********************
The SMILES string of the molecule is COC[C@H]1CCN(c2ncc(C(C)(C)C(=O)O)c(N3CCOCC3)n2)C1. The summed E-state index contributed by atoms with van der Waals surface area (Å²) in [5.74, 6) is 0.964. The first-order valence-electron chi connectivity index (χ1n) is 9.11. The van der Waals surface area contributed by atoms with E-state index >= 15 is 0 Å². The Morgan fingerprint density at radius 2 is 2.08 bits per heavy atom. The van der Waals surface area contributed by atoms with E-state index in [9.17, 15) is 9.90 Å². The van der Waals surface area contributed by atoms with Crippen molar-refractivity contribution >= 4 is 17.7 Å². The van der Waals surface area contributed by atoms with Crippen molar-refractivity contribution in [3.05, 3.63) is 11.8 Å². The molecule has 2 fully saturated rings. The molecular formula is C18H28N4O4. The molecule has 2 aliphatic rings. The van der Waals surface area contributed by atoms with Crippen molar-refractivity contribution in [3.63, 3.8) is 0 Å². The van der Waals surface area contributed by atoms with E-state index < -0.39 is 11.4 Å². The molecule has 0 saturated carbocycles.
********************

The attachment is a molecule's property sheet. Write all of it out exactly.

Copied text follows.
The SMILES string of the molecule is COC[C@H]1CCN(c2ncc(C(C)(C)C(=O)O)c(N3CCOCC3)n2)C1. The summed E-state index contributed by atoms with van der Waals surface area (Å²) in [5.74, 6) is 0.964. The first-order valence-electron chi connectivity index (χ1n) is 9.11. The van der Waals surface area contributed by atoms with E-state index >= 15 is 0 Å². The Morgan fingerprint density at radius 2 is 2.08 bits per heavy atom. The van der Waals surface area contributed by atoms with E-state index in [9.17, 15) is 9.90 Å². The van der Waals surface area contributed by atoms with Crippen molar-refractivity contribution >= 4 is 17.7 Å². The van der Waals surface area contributed by atoms with Crippen molar-refractivity contribution in [3.05, 3.63) is 11.8 Å². The molecule has 2 fully saturated rings. The molecular formula is C18H28N4O4. The molecule has 2 aliphatic rings. The van der Waals surface area contributed by atoms with Crippen molar-refractivity contribution in [3.63, 3.8) is 0 Å². The van der Waals surface area contributed by atoms with E-state index < -0.39 is 11.4 Å². The molecule has 0 saturated carbocycles.